Have you ever wondered why only some people lose their smell when they contract covid-19? The answer to this question is more complicated then it seems. The real answer requires a deep dive into genetics and DNA.
Earlier in the pandemic we were told that if you were to lose taste or smell then this is a likely sign you have the virus. Now we are understanding that not all people have this “common” symptom. A study was done to show the true numbers behind this phenomenon. Out of 70,000 adults who contracted the virus, 11% of adults with a certain genetic makeup on chromosome 4 were more likely to lose their smell and taste. I then wondered how can one chromosome have an effect on losing taste?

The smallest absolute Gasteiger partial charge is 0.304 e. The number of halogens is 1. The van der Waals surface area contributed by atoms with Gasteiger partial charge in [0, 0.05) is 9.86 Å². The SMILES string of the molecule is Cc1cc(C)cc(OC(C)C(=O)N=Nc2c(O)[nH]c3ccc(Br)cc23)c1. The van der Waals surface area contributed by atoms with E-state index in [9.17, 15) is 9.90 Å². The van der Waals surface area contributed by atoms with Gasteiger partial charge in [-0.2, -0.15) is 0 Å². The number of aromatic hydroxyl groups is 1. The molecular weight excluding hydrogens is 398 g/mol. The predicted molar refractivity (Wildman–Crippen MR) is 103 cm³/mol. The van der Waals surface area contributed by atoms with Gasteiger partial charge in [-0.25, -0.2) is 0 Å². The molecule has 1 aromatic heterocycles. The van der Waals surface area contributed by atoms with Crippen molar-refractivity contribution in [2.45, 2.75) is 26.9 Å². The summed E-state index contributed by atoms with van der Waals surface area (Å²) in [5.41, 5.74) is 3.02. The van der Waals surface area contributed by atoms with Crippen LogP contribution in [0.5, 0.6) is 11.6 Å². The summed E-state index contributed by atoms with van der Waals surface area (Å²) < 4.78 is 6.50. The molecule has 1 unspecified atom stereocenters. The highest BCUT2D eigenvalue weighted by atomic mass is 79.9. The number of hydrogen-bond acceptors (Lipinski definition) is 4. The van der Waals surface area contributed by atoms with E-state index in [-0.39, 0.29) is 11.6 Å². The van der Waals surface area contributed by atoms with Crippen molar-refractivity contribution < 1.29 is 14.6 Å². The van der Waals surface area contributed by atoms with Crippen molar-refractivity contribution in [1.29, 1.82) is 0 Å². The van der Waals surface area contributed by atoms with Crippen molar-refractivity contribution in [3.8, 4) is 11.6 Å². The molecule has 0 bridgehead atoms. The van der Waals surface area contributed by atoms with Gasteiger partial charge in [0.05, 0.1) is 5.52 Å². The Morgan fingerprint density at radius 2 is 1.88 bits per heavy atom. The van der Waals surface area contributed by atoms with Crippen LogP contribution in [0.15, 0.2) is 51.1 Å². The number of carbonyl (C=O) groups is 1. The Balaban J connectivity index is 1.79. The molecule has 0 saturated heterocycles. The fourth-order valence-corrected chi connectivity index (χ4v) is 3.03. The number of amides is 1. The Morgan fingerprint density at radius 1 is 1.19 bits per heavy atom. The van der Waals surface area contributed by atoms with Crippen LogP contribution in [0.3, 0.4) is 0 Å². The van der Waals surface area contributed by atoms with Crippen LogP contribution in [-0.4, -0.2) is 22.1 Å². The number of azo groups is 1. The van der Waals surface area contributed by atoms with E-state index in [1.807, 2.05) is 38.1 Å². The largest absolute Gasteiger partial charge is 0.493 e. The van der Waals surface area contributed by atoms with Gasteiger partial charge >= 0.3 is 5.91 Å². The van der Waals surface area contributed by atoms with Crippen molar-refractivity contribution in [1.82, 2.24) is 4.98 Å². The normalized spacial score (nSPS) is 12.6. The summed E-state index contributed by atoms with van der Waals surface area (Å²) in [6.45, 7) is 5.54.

I found my answer. As it turns out, the two genes: UGT2A1 and UGT2A2 are two genes that help people smell. These genes are located right next to chromosome 4 which is why these people are more prone to losing their smell when they contract the virus. Additionally, the actual pathways that cause our ability to smell and taste are over and under performing depending on the person. Similar to our Biology class, everyone has different sets of genes. Some genes can be closer to others. Therefore, only some people are affected by this lack of smell and taste if their UGT2A1 and UGT2A2 genes are closer to the location of the variant.